lilac, yellow—eight or ten little butterflies were apparently hovering over cr lightly poised on the blossoms.
Made of Japanese paper, some white, some yellow, and about two inches across the outspread wings, they represented the most common species found in this country and usually seen fluttering in pairs—"twin souls"—in our lanes and byways. Attached to tiny spiral wires concealed among the flowers, they had the tremulous motion that simulated life.
A wide, pale-yellow satin ribbon was tied around the basket.
The candle-shades were of white crimped paper, with large yellow butterflies surrounding them; the wings, just meeting at the tips, were marked with fantastic designs, and the little nervures slightly traced like the veinings of a leaf.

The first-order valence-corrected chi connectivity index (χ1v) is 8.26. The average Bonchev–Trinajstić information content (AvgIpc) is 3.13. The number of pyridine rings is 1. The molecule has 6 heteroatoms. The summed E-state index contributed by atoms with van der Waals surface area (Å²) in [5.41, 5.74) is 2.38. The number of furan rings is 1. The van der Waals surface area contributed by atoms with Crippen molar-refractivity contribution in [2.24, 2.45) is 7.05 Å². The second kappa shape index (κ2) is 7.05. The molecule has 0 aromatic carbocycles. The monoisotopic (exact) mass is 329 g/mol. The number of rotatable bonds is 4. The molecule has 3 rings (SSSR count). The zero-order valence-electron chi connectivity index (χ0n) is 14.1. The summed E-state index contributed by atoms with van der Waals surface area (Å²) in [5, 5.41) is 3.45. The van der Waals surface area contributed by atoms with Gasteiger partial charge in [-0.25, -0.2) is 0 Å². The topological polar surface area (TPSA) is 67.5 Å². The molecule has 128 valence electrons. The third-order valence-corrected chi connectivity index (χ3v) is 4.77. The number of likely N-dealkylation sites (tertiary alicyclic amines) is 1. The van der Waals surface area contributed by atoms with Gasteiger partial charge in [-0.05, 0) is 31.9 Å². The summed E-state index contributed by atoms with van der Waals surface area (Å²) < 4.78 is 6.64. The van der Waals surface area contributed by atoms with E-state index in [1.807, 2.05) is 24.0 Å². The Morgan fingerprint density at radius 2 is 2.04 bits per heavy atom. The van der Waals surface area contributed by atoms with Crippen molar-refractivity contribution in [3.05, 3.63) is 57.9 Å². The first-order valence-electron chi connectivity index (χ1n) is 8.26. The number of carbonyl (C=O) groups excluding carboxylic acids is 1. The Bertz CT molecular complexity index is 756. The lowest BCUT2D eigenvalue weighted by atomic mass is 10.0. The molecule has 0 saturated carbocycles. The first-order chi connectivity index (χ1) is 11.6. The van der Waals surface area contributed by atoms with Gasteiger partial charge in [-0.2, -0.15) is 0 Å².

It needs but the most superficial skill in water-colour painting to decorate their wings, and every public library can furnish plates that are easily copied.
Since there are over three thousand different varieties, one could improvise the markings of a wing and hardly fail to find its counterpart in nature. The little bodies were mere tiny bundles of paper, divided so as to indicate the head, and the antennae were of fine wire.
At the place of each guest was a little bonbonniere of yellow satin, upon which was poised a large butterfly, trembling on its wire as though just about to take flight. No two were alike, and each guest claimed to have been favoured in the one assigned to her, as across the wings, in quaint gilt lettering and in zig-zag lines, she read her own name.
An appropriate contest by way of entertainment after the luncheon would be the making of butterflies—